I have no opinion about KinderGuides, which publishes picture books based on works of classic literature designed for 6-10 year-olds. So far, they’ve got “On the Road,” “The Old Man and the Sea” and “Breakfast at Tiffany’s.” Their version of Kerouac classic does not mention drinking, drug taking, casual sex, unacknowledged homoerotic thoughts, or unsafe driving.
It is, apparently, like an adventure story, with some talky guys involved in G-rated hijinks. I haven’t read it, so (as I say) I have no opinion about it. As to whether classic novels should be repurposed as kid’s books — well, if I came out against it, I would also have to oppose movie versions of books, television mini-series based on books, satire and pastiche, interpretive dance and murals, and so forth. And I don’t oppose those things, so I cannot oppose kiddie books based on adult favorites.
Apparently, the issue of whether Holly Golightly was a prostitute (and she was, of course) is not brought up in little people’s version of “Breakfast at Tiffany’s,” so apparently she’s just a high-spirited girl with an independent income. Who…well, it’s hard to see how a version of the story without the sexual tension would interest anyone, much less a seven-year-old girl. But what do I know? If I knew how to write successful children’s books, I’d be living on Maui, importing celebrities for raucous games of strip poker, and making personal appearances with stuffed toys bearing the likeness of Maybe Henry, the hero of my ghost/adventure series The Maybe Gang.
“The Maybe Gang Meets The Headless Horseman” has been translated into 13 languages. But I digress.
Nor do I have an opinion about Cozy Classics (I am not making this up), the book series that reduces classics to just 12 words. (Real example, for “War and Peace”: “Soldier friends run dance good-bye hug horse boom! hurt sleep snow love”). This seems more like a conceptual art book for adults rather than a real kid’s series, but apparently many parents are buying them and leaving them around the playroom for their offspring to find.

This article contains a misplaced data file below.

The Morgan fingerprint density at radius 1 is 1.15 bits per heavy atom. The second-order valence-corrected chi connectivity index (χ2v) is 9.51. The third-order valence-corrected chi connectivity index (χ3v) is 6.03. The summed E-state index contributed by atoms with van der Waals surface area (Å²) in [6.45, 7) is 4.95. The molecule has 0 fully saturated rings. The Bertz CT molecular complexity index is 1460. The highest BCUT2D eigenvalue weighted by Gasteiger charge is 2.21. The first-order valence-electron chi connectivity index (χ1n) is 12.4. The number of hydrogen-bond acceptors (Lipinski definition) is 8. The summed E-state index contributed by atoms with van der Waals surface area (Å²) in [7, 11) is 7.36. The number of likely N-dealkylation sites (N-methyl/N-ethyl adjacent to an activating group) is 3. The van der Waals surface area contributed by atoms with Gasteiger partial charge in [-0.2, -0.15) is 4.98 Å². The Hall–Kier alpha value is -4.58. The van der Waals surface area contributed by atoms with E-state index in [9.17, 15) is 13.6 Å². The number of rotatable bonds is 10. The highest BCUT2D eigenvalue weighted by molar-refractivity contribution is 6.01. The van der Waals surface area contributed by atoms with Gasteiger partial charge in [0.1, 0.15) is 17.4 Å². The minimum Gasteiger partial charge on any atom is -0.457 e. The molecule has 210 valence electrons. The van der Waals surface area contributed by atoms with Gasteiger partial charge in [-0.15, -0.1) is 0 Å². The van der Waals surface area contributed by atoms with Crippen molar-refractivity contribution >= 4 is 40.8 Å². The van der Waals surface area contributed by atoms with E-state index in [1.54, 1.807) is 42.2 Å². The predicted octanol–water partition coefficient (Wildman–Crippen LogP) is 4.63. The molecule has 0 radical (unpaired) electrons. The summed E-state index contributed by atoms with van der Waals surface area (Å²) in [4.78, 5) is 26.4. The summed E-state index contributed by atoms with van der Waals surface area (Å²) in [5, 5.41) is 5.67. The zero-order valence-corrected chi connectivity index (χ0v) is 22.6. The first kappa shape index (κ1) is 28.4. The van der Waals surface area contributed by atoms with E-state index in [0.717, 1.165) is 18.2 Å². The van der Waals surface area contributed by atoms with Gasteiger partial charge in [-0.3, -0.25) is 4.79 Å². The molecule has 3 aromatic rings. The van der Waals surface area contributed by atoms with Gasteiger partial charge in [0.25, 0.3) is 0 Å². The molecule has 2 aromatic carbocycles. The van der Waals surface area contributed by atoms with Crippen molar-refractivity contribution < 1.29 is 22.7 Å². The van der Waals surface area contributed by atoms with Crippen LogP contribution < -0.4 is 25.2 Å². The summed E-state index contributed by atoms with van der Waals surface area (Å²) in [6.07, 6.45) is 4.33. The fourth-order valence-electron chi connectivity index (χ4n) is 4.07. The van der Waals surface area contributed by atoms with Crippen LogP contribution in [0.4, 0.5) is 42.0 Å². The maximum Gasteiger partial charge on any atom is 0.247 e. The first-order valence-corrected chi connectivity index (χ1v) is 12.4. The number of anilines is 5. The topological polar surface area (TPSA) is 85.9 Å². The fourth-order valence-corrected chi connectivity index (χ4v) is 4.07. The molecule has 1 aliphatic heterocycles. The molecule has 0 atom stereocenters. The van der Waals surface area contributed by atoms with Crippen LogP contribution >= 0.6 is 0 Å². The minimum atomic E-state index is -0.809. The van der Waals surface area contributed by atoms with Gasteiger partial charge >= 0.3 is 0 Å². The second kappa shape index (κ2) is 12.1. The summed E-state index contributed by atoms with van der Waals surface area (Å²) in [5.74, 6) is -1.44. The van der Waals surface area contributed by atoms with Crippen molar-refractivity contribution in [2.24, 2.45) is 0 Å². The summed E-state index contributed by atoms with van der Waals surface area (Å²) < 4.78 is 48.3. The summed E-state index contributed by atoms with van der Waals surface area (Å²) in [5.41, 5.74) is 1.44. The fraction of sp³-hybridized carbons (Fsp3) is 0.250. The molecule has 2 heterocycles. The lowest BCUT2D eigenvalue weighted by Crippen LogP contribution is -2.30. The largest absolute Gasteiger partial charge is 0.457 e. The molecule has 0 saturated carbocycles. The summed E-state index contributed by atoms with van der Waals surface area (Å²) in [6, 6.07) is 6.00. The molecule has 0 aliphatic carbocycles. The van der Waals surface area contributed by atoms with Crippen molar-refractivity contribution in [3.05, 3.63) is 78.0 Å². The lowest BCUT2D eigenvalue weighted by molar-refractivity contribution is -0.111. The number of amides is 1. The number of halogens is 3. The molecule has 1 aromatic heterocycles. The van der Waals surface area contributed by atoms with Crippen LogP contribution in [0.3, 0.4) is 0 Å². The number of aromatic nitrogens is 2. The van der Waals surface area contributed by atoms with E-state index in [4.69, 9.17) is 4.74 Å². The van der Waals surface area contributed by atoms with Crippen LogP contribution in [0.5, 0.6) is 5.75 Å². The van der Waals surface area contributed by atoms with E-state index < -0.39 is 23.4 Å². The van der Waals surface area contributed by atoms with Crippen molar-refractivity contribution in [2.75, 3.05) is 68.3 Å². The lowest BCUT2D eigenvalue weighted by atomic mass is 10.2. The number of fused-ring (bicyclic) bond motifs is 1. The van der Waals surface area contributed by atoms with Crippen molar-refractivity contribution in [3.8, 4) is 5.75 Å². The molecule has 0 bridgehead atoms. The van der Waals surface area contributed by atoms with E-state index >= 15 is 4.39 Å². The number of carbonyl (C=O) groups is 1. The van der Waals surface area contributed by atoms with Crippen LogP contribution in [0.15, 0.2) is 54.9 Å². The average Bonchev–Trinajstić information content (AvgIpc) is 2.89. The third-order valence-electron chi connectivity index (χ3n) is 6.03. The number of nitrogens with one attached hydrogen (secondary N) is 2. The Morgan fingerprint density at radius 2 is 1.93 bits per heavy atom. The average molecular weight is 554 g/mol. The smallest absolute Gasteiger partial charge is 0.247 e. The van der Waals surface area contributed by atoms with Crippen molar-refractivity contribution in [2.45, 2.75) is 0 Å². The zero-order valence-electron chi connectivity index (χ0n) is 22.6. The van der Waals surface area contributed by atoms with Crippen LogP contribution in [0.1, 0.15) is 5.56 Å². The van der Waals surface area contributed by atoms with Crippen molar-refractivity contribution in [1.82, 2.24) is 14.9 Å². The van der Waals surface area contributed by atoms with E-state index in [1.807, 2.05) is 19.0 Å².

Still, not everyone was happy. One Amazon reviewer described the Cozy take on “Jane Eyre” as “weird, dark and not the most appropriate for kids who are reading board books.”
Well, (a) it’s a book in which a madwoman locked in the attic is a central plot point, so what were you expecting? and, (b) who says kids don’t like dark books? Some parents seem to have forgotten what it was like to be a child. Sure, there are innocent childhood delights, and wonder at unexpected things that adults are too jaded to appreciate, but there’s also fear, lots and lots of fear, and many mysterious threatening things, some of which can be put down to wind during a rain storm, and some of which can be put down to abusive drunk dangerous parents.
We don’t live in a totally sunny world, and our kids live in the same world we live in. Nothing can protect them from darkness and weirdness, certainly not dark weird people like us. The Grimms were right: Children need stories that tell them they are not crazy, that homicidal wolves and wicked stepmothers are indeed part of the landscape, whatever Sesame Street says.
What did I love most when I was 7 or 9? Edgar Allen Poe stories, for one — “The Pit and the Pendulum” I found particularly enthralling, and when I realized what was going on in “A Cask of Amontillado,” I was genuinely thrilled. Plus lots of gore and soupçons of sex (sex!) in science fiction and murder mysteries; hints about dark secrets as yet unexplored. My whole life was sort of a murder mystery; I kept trying to figure out what happened to my dad.
My, that turned weird all of a sudden. Proving my point.
Lemony Snicket understands that. J.K. Rowling understands that. What do people think is going on in Harry Potter, anyway? A very evil entity kills Harry’s parents, and he spends seven books seeking bloody revenge. Plus, there’s Stephen King. He writes books that young people read, whether they are appropriate or not.
(My experience: Calling something “inappropriate” is a sure-fire marketing tool. Big cover blurb for “Flesh Eating Zombies of the Apocalypse” goes like this: “It’s inappropriate! — Your parents.”)
May I make a serious point? I think parents are way too fretful about what their kids read. With some obvious exceptions (let ’em watch pornography in secret, as God intended), parents should just open the keys to the library and let ’em browse. And when the kids hit the Internet, it will be time to acquaint them with the real facts of life — people lie. Unwitting people repeat the lies. Don’t be caught! Think for yourself! And when your kid asks you for cites on some unsupported piece of bullshit you’ve just promoted, you can congratulate yourself on having done your job well.
If your kid is a smart-ass, so much the better.
And finally: What you do when your kids are around is far more important than anything they read. Inevitably, it is your behavior they are copying — not the behavior you recommend, but the things you actually do. The apple doesn’t fall very far from the tree, and you’re the tree. Water, prune, fertilize, don’t commit murder. The metaphor just broke down. Writing is hard.
The way to make sure that your kid is a good person is to be a good person yourself. Or as Cozy Classic might put it: Child watch kindness generosity imitate help homeless heal kiss grandma read books!
A whole damn column without Donald Trump. That felt good, didn’t it?
Photography by Tracy “I have too many children!” Johnston
Useful services by Michelle Mizera